NASA has designed a Disneyland-esque travel poster to the new system.
Astronomers have confirmed that an “ultra cool dwarf” star 40 light-years away from Earth called Trappist-1, although not particularly active, has seven Earth-sized planets revolving around it.
Although all seven could have liquid water on the surface, only three are considered in the “habitable zone” where life is possible.
The planets were detected using Nasa’s Spitzer Space Telescope and several ground-based observatories are described in the journal Nature.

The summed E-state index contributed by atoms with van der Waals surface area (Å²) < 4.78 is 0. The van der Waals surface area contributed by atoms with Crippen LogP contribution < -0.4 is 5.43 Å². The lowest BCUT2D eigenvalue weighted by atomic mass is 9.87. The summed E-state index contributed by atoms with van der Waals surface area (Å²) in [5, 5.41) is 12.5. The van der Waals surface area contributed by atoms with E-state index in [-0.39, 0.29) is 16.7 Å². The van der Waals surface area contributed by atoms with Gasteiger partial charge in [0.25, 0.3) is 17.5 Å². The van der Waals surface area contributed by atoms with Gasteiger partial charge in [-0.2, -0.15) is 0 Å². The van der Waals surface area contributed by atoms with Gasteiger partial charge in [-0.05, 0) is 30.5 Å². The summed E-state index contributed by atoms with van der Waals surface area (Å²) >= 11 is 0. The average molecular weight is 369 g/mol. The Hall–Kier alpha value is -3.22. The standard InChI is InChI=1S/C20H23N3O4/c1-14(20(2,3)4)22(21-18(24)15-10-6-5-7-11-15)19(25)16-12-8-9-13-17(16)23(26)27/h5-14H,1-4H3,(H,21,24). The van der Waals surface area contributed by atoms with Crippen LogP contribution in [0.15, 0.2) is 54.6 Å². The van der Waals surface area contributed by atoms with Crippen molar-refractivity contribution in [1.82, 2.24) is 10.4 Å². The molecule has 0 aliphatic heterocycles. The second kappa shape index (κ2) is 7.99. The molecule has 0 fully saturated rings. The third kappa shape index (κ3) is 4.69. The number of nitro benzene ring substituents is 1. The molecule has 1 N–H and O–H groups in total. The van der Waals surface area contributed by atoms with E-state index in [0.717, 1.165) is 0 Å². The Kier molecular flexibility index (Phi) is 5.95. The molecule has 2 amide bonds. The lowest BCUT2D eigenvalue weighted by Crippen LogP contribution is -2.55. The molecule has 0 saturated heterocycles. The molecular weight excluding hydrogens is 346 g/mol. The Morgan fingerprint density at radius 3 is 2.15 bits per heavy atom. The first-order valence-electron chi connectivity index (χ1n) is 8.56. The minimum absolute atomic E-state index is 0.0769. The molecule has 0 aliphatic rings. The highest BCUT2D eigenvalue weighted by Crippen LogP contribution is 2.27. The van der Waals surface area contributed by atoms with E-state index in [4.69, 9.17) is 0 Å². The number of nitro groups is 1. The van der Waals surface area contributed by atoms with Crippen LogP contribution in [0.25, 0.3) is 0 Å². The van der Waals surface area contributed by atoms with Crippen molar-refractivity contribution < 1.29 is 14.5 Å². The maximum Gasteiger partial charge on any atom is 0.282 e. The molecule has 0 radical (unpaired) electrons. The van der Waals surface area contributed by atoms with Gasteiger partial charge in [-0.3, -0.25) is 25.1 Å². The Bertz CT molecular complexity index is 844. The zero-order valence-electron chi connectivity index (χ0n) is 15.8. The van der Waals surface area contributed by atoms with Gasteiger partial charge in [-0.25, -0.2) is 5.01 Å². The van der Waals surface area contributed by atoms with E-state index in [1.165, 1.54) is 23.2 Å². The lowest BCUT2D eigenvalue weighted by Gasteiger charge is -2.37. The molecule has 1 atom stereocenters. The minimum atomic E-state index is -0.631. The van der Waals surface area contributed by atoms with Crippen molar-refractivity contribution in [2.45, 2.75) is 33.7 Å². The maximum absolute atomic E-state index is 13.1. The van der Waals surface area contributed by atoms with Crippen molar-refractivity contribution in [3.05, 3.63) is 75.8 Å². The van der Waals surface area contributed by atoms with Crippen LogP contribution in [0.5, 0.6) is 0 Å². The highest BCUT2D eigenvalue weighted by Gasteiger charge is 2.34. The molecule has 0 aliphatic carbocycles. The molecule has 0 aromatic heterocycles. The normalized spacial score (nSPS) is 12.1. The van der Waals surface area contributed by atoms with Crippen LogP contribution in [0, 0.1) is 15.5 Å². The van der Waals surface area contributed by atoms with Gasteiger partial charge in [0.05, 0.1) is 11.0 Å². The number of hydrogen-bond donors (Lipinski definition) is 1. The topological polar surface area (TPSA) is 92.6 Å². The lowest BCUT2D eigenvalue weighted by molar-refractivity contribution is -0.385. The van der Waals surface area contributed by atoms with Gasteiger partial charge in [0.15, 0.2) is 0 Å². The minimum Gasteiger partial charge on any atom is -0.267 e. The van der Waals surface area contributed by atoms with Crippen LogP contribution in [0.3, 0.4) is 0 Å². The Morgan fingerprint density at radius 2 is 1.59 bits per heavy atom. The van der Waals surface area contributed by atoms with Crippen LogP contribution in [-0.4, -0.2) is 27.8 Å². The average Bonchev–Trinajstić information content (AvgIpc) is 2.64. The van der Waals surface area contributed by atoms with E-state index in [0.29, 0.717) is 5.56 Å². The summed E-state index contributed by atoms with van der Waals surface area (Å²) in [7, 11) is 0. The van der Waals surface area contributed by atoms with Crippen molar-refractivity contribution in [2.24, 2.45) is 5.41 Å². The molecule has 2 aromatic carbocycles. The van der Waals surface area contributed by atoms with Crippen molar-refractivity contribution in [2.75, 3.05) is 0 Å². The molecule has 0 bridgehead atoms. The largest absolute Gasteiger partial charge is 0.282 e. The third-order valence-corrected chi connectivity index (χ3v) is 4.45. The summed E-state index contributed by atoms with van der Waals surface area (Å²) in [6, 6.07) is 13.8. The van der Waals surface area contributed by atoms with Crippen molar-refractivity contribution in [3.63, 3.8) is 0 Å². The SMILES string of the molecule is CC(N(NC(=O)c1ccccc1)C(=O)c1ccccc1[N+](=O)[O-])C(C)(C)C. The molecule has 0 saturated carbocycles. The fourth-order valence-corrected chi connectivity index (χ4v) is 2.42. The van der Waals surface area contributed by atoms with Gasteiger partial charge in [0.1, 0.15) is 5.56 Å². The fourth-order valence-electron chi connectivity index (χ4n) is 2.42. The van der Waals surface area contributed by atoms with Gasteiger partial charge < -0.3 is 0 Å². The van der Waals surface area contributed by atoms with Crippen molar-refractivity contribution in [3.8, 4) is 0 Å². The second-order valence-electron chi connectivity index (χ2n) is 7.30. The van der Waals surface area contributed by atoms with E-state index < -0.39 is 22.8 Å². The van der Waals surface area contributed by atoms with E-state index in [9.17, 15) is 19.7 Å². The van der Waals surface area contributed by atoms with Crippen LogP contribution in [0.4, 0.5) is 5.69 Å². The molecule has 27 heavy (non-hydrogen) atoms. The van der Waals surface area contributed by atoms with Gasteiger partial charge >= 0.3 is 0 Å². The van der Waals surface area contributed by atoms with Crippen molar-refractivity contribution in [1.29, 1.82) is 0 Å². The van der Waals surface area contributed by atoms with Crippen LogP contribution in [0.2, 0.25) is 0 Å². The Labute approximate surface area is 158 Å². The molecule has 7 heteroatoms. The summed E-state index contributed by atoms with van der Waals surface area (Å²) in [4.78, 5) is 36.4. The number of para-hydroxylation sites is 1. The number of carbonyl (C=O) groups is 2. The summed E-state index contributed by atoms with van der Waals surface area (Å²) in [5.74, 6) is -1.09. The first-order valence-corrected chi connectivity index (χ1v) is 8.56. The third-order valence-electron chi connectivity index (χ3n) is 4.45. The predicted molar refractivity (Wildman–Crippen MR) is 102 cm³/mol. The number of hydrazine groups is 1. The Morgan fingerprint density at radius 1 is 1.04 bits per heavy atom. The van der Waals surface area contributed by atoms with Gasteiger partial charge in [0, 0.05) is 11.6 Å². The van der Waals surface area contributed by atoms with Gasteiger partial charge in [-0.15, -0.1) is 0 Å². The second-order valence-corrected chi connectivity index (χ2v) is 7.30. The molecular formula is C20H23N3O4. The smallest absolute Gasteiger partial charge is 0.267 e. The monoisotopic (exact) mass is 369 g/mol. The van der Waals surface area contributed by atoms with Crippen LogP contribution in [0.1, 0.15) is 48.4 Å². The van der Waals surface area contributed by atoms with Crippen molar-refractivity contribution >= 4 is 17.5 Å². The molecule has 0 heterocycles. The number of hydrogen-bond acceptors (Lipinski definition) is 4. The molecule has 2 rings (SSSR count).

Lead author Michaël Gillon, from Belgium’s University of Liège, said: “The planets are all close to each other and very close to the star, which is very reminiscent of the moons around Jupiter.”
“Still, the star is so small and cold that the seven planets are temperate, which means that they could have some liquid water – and maybe life, by extension – on the surface.” (source)
Because of its close proximity to Earth, the planets will be much easier for astronomers to study than some of the other systems out there. The next phase of research will focus on the atmospheres found on each planet as a clue toward whether or not they could be sustaining “biological activity”.
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